In The Way We Are Building Event-Driven Applications is Misguided, I described why I favour the orchestration pattern, an alternative architecture for event-driven systems, where a dedicated workflow service acts as the central orchestrator, coordinating the various microservices involved in a business process. This service initiates the process flow, manages the sequence of events and service invocations, and handles errors or retries as needed. The orchestration pattern simplifies the development and maintenance of complex event-driven processes while providing better observability and control compared to the choreography pattern.

Orchestrating Event-Driven Business Processes with a Workflow Service

In the article mentioned above, I also introduced Infinitic, a framework I’ve developed to enable central orchestration of unbreakable event-driven applications.

The key components provided by Infinitic are highlighted in green in the image below:

  • Client: this is the entry point for initiating and interacting with business process workflows.
  • Service Workers: These are dedicated workers responsible for executing specific services. Each Service Worker can publish and consume events related to its service on Apache Pulsar, and handle errors management.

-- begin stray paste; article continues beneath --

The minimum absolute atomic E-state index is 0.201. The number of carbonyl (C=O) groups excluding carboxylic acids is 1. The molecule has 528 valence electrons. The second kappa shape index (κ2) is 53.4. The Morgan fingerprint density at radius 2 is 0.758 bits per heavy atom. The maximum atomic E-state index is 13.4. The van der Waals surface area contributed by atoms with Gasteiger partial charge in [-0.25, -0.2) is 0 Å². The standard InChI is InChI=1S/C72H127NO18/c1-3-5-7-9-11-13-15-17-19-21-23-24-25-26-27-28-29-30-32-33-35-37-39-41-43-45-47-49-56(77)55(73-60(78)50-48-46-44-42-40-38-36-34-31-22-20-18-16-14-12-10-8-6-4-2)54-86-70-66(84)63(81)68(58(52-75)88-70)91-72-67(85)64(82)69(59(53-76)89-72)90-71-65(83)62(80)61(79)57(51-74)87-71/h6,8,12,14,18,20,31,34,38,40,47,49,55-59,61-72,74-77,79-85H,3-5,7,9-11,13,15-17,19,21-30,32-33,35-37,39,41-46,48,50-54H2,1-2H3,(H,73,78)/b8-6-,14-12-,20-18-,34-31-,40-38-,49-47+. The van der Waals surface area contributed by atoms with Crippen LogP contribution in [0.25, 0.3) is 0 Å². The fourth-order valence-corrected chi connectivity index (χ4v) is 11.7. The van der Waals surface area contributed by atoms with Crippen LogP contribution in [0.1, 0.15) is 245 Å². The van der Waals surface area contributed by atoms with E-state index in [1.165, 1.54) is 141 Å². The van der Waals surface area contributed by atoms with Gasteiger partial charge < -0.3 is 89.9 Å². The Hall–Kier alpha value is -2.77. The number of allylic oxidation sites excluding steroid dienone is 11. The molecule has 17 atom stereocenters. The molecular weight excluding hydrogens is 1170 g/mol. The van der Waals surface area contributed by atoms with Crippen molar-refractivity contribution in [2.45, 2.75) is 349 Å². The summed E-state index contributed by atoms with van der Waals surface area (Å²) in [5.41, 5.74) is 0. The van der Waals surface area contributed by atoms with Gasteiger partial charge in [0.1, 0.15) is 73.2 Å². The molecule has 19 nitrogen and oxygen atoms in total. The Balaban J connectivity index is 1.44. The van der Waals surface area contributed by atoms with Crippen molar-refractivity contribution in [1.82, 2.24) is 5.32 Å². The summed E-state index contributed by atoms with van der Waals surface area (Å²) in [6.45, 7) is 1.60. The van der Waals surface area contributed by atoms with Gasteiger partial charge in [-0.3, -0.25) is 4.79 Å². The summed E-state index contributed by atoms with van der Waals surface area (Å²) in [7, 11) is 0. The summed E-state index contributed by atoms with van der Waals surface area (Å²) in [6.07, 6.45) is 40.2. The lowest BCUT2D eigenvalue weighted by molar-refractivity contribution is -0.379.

• Workflow Workers: These are the central orchestration components. They manage the overall business processes flow, coordinate the execution of various services by publishing and consuming events.
Production-Ready Event-Driven Business Processes Using Infinitic

Infinitic currently uses Apache Pulsar as the underlying messaging system.

Using Infinitic provides the following benefits:

  • Excellent horizontal scalability
  • Excellent resilience with built-in error-management (retries, dead letter queues, error propagation, etc.)
  • Ability to code the more complex business processes (e.g. including timers or signals)
  • Centralized and git-versioned definitions for workflows.
  • Ability to update workflows without breaking running ones.
  • Built-in observability of workflows states.

Implementing the Business Logic With Infinitic

Infinitic enables you to define and orchestrate business workflows using the familiar Java or Kotlin programming languages. Instead of learning a new domain-specific language (DSL) to describe workflows, you can leverage the same code you already use to interact with your distributed microservices, but the execution will be event-driven. This low friction approach makes it straightforward to either write new event-based workflows from scratch or refactor existing synchronous controllers into robust, asynchronous workflow implementations.

Let’s take the example of a simple monthly billing process flow for a subscription service.